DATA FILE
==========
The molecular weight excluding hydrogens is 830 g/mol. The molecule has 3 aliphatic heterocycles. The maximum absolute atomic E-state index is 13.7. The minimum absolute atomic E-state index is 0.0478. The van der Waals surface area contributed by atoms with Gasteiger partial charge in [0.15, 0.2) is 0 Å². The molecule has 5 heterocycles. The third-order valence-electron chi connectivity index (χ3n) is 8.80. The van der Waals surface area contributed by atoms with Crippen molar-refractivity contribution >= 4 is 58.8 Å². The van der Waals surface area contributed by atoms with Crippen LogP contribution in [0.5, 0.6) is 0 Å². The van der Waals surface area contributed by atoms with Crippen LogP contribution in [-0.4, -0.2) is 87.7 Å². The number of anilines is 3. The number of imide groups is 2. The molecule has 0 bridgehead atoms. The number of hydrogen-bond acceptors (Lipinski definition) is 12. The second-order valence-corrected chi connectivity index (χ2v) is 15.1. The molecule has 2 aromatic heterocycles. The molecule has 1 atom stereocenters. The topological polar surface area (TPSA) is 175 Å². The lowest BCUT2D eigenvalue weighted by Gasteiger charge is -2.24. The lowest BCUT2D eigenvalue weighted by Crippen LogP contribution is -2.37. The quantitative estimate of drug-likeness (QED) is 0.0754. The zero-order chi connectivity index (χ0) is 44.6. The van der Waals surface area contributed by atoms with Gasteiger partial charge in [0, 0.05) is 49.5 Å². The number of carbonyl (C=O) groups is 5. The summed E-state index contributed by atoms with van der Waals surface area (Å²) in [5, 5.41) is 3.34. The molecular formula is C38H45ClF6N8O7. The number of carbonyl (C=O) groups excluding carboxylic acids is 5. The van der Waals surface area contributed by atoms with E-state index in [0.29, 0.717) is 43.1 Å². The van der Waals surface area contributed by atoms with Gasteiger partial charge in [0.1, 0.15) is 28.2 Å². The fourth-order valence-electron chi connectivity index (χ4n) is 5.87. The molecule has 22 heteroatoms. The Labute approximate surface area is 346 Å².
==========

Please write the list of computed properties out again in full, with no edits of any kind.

The molecular weight excluding hydrogens is 830 g/mol. The molecule has 3 aliphatic heterocycles. The maximum absolute atomic E-state index is 13.7. The minimum absolute atomic E-state index is 0.0478. The van der Waals surface area contributed by atoms with Gasteiger partial charge in [0.15, 0.2) is 0 Å². The molecule has 5 heterocycles. The third-order valence-electron chi connectivity index (χ3n) is 8.80. The van der Waals surface area contributed by atoms with Crippen molar-refractivity contribution >= 4 is 58.8 Å². The van der Waals surface area contributed by atoms with Crippen LogP contribution in [0.5, 0.6) is 0 Å². The van der Waals surface area contributed by atoms with Crippen LogP contribution in [-0.4, -0.2) is 87.7 Å². The number of anilines is 3. The number of imide groups is 2. The molecule has 0 bridgehead atoms. The number of hydrogen-bond acceptors (Lipinski definition) is 12. The second-order valence-corrected chi connectivity index (χ2v) is 15.1. The molecule has 2 aromatic heterocycles. The molecule has 1 atom stereocenters. The topological polar surface area (TPSA) is 175 Å². The lowest BCUT2D eigenvalue weighted by Gasteiger charge is -2.24. The lowest BCUT2D eigenvalue weighted by Crippen LogP contribution is -2.37. The quantitative estimate of drug-likeness (QED) is 0.0754. The zero-order chi connectivity index (χ0) is 44.6. The van der Waals surface area contributed by atoms with Gasteiger partial charge in [0, 0.05) is 49.5 Å². The number of carbonyl (C=O) groups is 5. The summed E-state index contributed by atoms with van der Waals surface area (Å²) in [5, 5.41) is 3.34. The molecular formula is C38H45ClF6N8O7. The number of carbonyl (C=O) groups excluding carboxylic acids is 5. The van der Waals surface area contributed by atoms with E-state index in [0.29, 0.717) is 43.1 Å². The van der Waals surface area contributed by atoms with Gasteiger partial charge in [0.1, 0.15) is 28.2 Å². The fourth-order valence-electron chi connectivity index (χ4n) is 5.87. The molecule has 22 heteroatoms. The Labute approximate surface area is 346 Å².